The U.S. Government Accountability Office (GAO) recently released two reports on issues related to global health. In “Ensuring Drug Quality in Global Health Programs,” the agency writes, “Concerns have been raised about the potential for substandard drugs to enter the supply chains of global health programs,” and notes that it concluded, “U.S.-funded global health programs have put regulatory and policy requirements in place to help prevent procurement of substandard drugs” (8/1). In another report looking at the WHO, titled “Reform Agenda Developed, but U.S. Actions to Monitor Progress Could be Enhanced,” GAO found, “The United States has provided input into WHO’s reform agenda, particularly in the areas of transparency and accountability, but the Department of State’s (State) tool for assessing progress in the area of management reform could be enhanced” (7/23).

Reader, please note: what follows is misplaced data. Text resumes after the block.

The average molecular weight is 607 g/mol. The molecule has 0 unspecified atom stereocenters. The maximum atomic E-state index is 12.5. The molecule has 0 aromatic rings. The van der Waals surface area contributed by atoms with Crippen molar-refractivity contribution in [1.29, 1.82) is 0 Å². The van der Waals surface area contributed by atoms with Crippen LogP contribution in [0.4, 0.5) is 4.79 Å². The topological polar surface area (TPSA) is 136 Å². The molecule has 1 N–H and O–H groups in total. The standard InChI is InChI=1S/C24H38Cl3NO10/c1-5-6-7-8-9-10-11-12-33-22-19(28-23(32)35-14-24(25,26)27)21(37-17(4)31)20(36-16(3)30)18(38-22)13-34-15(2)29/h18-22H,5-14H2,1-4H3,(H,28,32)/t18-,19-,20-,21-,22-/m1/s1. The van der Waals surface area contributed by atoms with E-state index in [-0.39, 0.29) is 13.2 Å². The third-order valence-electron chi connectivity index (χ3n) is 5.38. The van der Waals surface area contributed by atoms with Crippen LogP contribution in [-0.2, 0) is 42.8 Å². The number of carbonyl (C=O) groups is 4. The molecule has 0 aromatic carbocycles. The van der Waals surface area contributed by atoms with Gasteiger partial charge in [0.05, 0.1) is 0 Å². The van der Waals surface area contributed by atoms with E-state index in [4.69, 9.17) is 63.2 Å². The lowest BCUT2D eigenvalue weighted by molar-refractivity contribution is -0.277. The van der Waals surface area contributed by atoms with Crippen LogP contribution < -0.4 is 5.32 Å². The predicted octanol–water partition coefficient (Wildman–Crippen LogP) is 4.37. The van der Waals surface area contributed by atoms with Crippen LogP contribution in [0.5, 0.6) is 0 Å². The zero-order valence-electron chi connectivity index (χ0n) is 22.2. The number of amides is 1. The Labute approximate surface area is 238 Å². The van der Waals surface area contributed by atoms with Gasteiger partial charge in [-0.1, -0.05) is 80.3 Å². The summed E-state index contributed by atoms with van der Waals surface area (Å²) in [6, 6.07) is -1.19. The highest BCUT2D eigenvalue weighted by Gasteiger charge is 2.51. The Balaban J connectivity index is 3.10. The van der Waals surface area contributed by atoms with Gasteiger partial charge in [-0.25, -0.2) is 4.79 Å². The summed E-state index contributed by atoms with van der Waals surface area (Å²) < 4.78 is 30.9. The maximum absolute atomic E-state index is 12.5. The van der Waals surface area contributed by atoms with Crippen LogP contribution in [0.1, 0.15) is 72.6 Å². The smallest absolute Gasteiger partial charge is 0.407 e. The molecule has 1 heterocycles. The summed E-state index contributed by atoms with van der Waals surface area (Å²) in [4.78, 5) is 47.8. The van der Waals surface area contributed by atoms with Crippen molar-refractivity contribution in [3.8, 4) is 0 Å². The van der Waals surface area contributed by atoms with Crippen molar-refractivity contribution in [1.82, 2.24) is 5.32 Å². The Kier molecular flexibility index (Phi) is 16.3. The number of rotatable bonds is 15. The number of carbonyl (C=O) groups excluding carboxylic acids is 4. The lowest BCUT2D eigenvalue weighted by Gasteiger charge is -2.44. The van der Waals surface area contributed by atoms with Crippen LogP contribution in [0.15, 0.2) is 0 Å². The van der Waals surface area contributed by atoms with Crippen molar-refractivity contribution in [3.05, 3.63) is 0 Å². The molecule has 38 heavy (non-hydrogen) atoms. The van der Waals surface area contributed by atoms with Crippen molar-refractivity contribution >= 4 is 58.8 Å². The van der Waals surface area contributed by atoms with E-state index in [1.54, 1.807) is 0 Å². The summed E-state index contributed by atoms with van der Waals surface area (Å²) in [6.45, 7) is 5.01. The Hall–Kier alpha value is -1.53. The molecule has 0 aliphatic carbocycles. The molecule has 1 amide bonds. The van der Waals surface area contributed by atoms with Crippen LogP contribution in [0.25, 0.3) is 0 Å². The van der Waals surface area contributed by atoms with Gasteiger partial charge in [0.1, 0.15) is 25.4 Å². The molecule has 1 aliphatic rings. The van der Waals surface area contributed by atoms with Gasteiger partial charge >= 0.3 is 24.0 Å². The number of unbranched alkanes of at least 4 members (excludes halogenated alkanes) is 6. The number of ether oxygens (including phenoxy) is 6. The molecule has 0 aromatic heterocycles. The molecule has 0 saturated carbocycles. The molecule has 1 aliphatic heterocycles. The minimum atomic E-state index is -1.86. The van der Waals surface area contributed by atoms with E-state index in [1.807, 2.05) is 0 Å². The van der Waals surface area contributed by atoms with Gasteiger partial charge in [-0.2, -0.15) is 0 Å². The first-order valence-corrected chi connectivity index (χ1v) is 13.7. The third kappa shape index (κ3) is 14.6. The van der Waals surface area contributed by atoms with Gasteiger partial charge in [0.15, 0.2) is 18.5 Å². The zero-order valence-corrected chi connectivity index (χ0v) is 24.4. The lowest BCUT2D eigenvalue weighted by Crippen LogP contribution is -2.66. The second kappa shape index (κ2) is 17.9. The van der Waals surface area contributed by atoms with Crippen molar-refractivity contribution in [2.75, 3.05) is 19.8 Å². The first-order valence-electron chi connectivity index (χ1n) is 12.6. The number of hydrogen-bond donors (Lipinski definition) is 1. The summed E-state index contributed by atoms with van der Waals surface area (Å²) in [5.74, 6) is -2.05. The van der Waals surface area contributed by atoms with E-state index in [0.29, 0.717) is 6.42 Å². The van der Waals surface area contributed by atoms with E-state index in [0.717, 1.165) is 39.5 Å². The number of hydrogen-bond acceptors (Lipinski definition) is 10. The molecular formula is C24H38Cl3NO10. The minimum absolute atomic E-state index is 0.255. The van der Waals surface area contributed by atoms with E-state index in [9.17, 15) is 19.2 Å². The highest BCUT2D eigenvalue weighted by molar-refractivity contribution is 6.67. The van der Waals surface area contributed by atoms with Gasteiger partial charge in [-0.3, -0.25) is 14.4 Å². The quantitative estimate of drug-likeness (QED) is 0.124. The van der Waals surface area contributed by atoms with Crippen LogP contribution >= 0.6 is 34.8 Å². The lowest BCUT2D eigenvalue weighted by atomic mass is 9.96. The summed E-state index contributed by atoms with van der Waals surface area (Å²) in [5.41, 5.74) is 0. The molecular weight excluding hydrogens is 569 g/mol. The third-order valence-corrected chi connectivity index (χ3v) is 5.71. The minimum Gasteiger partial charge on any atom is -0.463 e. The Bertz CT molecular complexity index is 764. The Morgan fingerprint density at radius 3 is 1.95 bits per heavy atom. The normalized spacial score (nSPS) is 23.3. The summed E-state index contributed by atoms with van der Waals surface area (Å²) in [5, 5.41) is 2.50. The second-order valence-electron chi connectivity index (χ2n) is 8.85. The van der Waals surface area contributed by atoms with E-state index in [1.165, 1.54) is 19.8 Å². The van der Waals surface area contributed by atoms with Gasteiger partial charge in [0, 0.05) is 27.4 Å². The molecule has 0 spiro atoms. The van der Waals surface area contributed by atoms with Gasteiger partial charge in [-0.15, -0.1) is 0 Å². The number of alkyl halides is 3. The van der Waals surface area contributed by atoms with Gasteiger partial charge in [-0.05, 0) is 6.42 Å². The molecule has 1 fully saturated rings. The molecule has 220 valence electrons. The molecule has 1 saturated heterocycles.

Access to Health Services
BBC News reports on a $15 million college in northern Nigeria’s Jigawa state that is working to train nurses and midwives. The first class of the three-year program is expected to graduate in September, and “[t]he hope is these new nurses and midwives will stay in Jigawa’s villages once their training is complete, rather than drifting to towns and cities where the work is usually better paid,” BBC notes, adding, “The college represents a start in addressing what has been a gaping lack of resources.” Four years ago, there were 14 midwives trying to serve “the state’s population of 4.5 million people” and “cover more than 600 small health centers,” BBC continues. However, a British-funded project called Paths 2, which aims “to reduce the state’s high level of preventable deaths among pregnant women,” has helped facilitate the creation of training programs for local health care workers, the news service notes (Dreaper, 8/2).